ONE WHEELED BICYCLE - BIKE BAR GRIPS - 24 BIKE GIRL.
One Wheeled Bicycle
- Carry (someone or something) in or on a vehicle with wheels
- Produce something that is unimpressive because it has been frequently seen or heard before
- having wheels; often used in combination
- (wheeling) propelling something on wheels
- Push or pull (a vehicle with wheels)
- (wheeling) a city in the northern panhandle of West Virginia on the Ohio river
- ride a bicycle
- In graph theory, a pseudoforest is an undirected graphThe kind of undirected graph considered here is often called a multigraph or pseudograph, to distinguish it from a simple graph. in which every connected component has at most one cycle.
- A vehicle composed of two wheels held in a frame one behind the other, propelled by pedals and steered with handlebars attached to the front wheel
- a wheeled vehicle that has two wheels and is moved by foot pedals
one wheeled bicycle - Thule 593
Thule 593 Wheel-On Rooftop Bicycle Wheel Carrier
A simple wheel carrying solution for an fork mounted bike carrier
The Thule 593 Wheel-On Rooftop Bicycle Wheel Carrier is loaded with features to ensure your wheel travels safely to your destination, and is easy to remove when you arrive. The 593 Wheel-On replaces the 545 wheel carrier, and fits all quick-release wheels from 24- to 29-inches in length.
The 593 provides you with fast wheel loading and unloading via an easy, drop-in fork design, which also doubles as a wheel security feature. This wheel carrier features a zero-adjustment, anti-spin device, and provides you with maximum versatility with an adjustable carrying angle. The 593 Wheel-On folds down flat when its not in use so it is out of your way, and fits Xsporter, Thule, and Yakima load bars. This unit complements Thule 590 V2, 589 Velo Vise, 591 LT Classic, and 822 Bed Rider fork-mount bike carriers, but user's should note that it does not come with a locking option.
What's in the Box?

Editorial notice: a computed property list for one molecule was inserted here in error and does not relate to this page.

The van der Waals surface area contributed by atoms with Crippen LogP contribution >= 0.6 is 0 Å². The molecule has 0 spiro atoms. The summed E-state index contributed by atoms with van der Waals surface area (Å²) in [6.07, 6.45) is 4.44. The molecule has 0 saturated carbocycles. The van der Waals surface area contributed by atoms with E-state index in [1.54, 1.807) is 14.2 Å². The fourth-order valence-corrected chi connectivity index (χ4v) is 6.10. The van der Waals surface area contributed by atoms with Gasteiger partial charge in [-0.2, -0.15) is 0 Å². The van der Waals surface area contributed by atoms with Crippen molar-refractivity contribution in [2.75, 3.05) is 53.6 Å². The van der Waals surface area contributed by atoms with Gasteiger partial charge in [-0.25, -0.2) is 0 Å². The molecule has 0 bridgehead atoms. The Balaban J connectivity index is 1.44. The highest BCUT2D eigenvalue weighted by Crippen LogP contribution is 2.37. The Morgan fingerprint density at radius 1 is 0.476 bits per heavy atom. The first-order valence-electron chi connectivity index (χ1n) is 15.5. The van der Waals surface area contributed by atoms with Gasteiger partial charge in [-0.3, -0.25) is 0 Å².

593 wheel carrier assembly, 2 x metal brackets, 4 x knobs, 4 x carriage bolts, and instruction guide
Limited lifetime warranty
High Wheel Bicycle
The High Wheel Bicycle
In 1870 the first all metal machine appeared. (Previous to this metallurgy was not advanced enough to provide metal which was strong enough to make small, light parts out of.) The pedals were still atttached directly to the front wheel with no freewheeling mechanism. Solid rubber tires and the long spokes of the large front wheel provided a much smoother ride than its predecessor. The front wheels became larger and larger as makers realized that the larger the wheel, the farther you could travel with one rotation of the pedals. You would purchase a wheel as large as your leg length would allow. This machine was the first one to be called a bicycle ("two wheel"). These bicycles enjoyed a great popularity among young men of means (they cost an average worker six month's pay), with the hey-day being the decade of the 1880s.
Because the rider sat so high above the center of gravity, if the front wheel was stopped by a stone or rut in the road, or the sudden emergence of a dog, the entire apparatus rotated forward on its front axle, and the rider, with his legs trapped under the handlebars, was dropped unceremoniously on his head. Thus the term "taking a header" came into being.
One Wheel Traveller